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donnaodonnellfigurski.com - LITTLE BY LITTLE

Little by Little
Written by Amber Stewart
Illustrated by  Layn Marlow

Publisher: Orchard Books
ISBN-10: 0545061636
Ages: 4 to 8

Review and lesson plans by
Donna O'Donnell Figurski

Did you ever want to get something done quickly?

Little by little by little . . . that’s how to accomplish something BIG. Well, that’s a reasonable way to think about it. Of course, I am always too impatient. I want results . . . yesterday. Unfortunately, it doesn’t work that way.

I want to be fluent in Spanish. I bought the books and listened to the tapes. I practiced for a week or two, so why can’t I understand my neighborhood grocer? I remember when I was about eight years old; my parents gave me a beautiful, blue two-wheeler bike. I also remember my skinned knees, my tears, and wishing I could ride like my best friend. She never got scraped knees. Why does everything take so long to get? Why is it so hard to accomplish? I guess the key is patience and persistence and a lot of hard work . . . one step at a time, or in Otto’s case . . . one stroke at a time.

Otto wanted to swim. That’s what otters do. All his friends were swimming. They were having fun. It looked easy . . . but not for Otto. He tried. He really did! He even pretended to swim by running quickly on the riverbed floor. His mother told him not to worry, he would learn. His sister encouraged him, too. But when his sister told him to start small, that’s when big things happened. Otto hopped. He kicked. He floated. He practiced and practiced and practiced and to his surprise he was able to swim from riverbed to riverbed. Soon Otto was jumping off the highest-ever rock into the deepest-ever pool just like his friends. Hmmm, maybe I need to take a lesson from Otto. I better hit the Spanish books again and take it one chapter at a time. And little by little, with patience and persistence, I just may be able to talk to the grocer on the corner.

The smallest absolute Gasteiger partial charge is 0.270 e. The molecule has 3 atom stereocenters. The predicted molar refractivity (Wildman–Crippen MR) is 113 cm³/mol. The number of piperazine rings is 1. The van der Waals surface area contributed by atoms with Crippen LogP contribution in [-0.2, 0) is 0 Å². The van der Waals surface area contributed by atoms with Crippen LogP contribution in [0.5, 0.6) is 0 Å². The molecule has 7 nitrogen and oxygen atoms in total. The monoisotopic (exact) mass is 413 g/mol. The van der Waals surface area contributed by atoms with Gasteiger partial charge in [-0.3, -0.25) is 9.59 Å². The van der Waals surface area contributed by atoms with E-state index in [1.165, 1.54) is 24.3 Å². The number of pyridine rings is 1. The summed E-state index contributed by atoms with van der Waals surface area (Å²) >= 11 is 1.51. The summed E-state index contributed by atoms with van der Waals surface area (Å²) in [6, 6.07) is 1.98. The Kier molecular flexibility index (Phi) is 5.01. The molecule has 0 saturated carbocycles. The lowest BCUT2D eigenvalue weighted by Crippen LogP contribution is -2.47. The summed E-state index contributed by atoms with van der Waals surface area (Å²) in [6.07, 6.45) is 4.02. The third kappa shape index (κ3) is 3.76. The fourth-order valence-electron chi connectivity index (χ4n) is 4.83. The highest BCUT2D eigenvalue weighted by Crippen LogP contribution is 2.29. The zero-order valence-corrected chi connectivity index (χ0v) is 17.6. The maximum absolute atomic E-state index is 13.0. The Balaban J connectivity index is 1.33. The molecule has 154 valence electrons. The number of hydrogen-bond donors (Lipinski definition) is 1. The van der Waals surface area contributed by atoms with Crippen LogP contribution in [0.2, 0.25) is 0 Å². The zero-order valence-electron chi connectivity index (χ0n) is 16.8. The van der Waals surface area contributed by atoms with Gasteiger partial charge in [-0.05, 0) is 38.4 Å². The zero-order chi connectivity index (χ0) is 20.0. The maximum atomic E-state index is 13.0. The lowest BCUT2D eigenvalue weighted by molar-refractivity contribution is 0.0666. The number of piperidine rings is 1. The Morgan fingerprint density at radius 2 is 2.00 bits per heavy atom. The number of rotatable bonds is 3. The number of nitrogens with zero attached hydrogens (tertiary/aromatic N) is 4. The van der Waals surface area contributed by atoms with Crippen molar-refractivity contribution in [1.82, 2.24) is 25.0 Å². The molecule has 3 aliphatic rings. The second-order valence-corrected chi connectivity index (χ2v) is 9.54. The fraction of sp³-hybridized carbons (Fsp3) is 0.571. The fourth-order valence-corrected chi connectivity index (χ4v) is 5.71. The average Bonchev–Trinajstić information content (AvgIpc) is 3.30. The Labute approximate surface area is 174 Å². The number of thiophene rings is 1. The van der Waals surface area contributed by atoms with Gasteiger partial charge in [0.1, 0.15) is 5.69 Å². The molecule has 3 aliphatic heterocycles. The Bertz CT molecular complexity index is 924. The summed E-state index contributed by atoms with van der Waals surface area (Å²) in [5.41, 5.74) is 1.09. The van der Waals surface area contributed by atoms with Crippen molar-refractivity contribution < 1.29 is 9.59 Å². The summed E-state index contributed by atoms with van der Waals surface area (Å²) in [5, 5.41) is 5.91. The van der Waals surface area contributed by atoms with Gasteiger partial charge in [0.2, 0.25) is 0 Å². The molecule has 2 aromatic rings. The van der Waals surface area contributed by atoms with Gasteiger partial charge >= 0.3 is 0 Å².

This review can also be seen on: SmartWriters

FROM the MOUTHS of KIDDLE CRITers: a critique group

“Otto couldn’t swim,” said Rena.

“I think he felt bad,” said Mikaela.

Callie nodded. “Hmmm, he was sad,” she said. She looked a little sad for Otto, too.

“His mommy tried to teach him,” said Brayden, “But he was scared.”

“I think Otto was scared of water,” said Mark.

“He wanted to swim,” said Mikaela.

“Right!” said Rena. “Otto wanted to swim because all of his friends were.”

“So, Otto pretended that he was swimming,” said Denae.

“Because he felt really embarrassed about not being able to swim,” explained Jewel.

“Otto saw his friends, the beavers,” said Rena. They asked,

“Are you going to swim?”

“But, he was too shy to tell his friends that he couldn’t swim,” said Timmy.

“His mom said to not listen to the other animals,” said Johnny.

“But, he was still feeling bad,” said Mark.

“I can relate,” said Jewel. “I felt the same way that Otto did when I tried to learn how to ride a bike.”

“Otto was trying to swim,” said Callie. “But, he couldn’t swim by himself, so his sister helped him.”

“His sister is a good sister,” said Denae. She should know; she has a lot of sisters.

“His sister said, ‘Start small,’” said Brayden.

“And, his mom always told him, ‘Today is the day,’” said Mikaela.

“But it wasn’t,” Mark said with a frown.

“Otto tried and tried,” said Rena

“Otto’s mom said he would learn little by little,” said Johnny.

“This book is about doing things step-by-step,” said Jewel.

Timmy nodded. “I learned . . . start out small and work your way up . . . which means if you don’t know how to swim, you should start by hopping in the water and then do more and more and more."

“Otto will swim!” said Abby with conviction.

“He was kicking,” said Brayden. “Then he could swim.”

“He had to start little,” reminded Rena.

“Otto practiced until he was ready,” explained Mikaela.